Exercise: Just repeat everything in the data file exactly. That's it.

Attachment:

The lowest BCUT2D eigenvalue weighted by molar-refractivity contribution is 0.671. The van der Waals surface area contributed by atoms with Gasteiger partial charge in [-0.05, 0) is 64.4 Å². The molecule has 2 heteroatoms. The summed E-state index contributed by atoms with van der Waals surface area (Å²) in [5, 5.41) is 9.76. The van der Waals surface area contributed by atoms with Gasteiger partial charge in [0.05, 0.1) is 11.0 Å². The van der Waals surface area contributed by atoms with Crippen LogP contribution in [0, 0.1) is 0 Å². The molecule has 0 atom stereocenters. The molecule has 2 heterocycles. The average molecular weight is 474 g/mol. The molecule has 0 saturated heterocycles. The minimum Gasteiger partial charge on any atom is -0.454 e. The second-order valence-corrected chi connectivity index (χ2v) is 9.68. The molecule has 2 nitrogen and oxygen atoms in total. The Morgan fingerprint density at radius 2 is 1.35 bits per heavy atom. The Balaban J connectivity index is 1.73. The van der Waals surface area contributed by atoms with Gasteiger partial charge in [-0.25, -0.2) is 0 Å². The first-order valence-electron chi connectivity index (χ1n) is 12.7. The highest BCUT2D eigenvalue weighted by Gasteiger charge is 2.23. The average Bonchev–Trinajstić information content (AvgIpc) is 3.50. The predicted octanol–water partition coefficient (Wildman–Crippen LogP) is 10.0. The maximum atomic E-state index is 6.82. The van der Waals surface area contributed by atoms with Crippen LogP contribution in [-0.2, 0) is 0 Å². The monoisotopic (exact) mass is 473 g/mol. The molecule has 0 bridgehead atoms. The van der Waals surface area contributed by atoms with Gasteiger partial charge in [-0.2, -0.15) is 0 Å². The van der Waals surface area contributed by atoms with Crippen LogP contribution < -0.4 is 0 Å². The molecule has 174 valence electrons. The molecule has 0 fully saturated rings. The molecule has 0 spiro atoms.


The lowest BCUT2D eigenvalue weighted by molar-refractivity contribution is 0.671. The van der Waals surface area contributed by atoms with Gasteiger partial charge in [-0.05, 0) is 64.4 Å². The molecule has 2 heteroatoms. The summed E-state index contributed by atoms with van der Waals surface area (Å²) in [5, 5.41) is 9.76. The van der Waals surface area contributed by atoms with Gasteiger partial charge in [0.05, 0.1) is 11.0 Å². The van der Waals surface area contributed by atoms with Crippen LogP contribution in [0, 0.1) is 0 Å². The molecule has 0 atom stereocenters. The molecule has 2 heterocycles. The average molecular weight is 474 g/mol. The molecule has 0 saturated heterocycles. The minimum Gasteiger partial charge on any atom is -0.454 e. The second-order valence-corrected chi connectivity index (χ2v) is 9.68. The molecule has 2 nitrogen and oxygen atoms in total. The Morgan fingerprint density at radius 2 is 1.35 bits per heavy atom. The Balaban J connectivity index is 1.73. The van der Waals surface area contributed by atoms with Gasteiger partial charge in [-0.25, -0.2) is 0 Å². The first-order valence-electron chi connectivity index (χ1n) is 12.7. The highest BCUT2D eigenvalue weighted by Gasteiger charge is 2.23. The average Bonchev–Trinajstić information content (AvgIpc) is 3.50. The predicted octanol–water partition coefficient (Wildman–Crippen LogP) is 10.0. The maximum atomic E-state index is 6.82. The van der Waals surface area contributed by atoms with Crippen LogP contribution in [-0.2, 0) is 0 Å². The monoisotopic (exact) mass is 473 g/mol. The molecule has 0 bridgehead atoms. The van der Waals surface area contributed by atoms with Gasteiger partial charge in [-0.2, -0.15) is 0 Å². The van der Waals surface area contributed by atoms with Crippen LogP contribution < -0.4 is 0 Å². The molecule has 174 valence electrons. The molecule has 0 fully saturated rings. The molecule has 0 spiro atoms.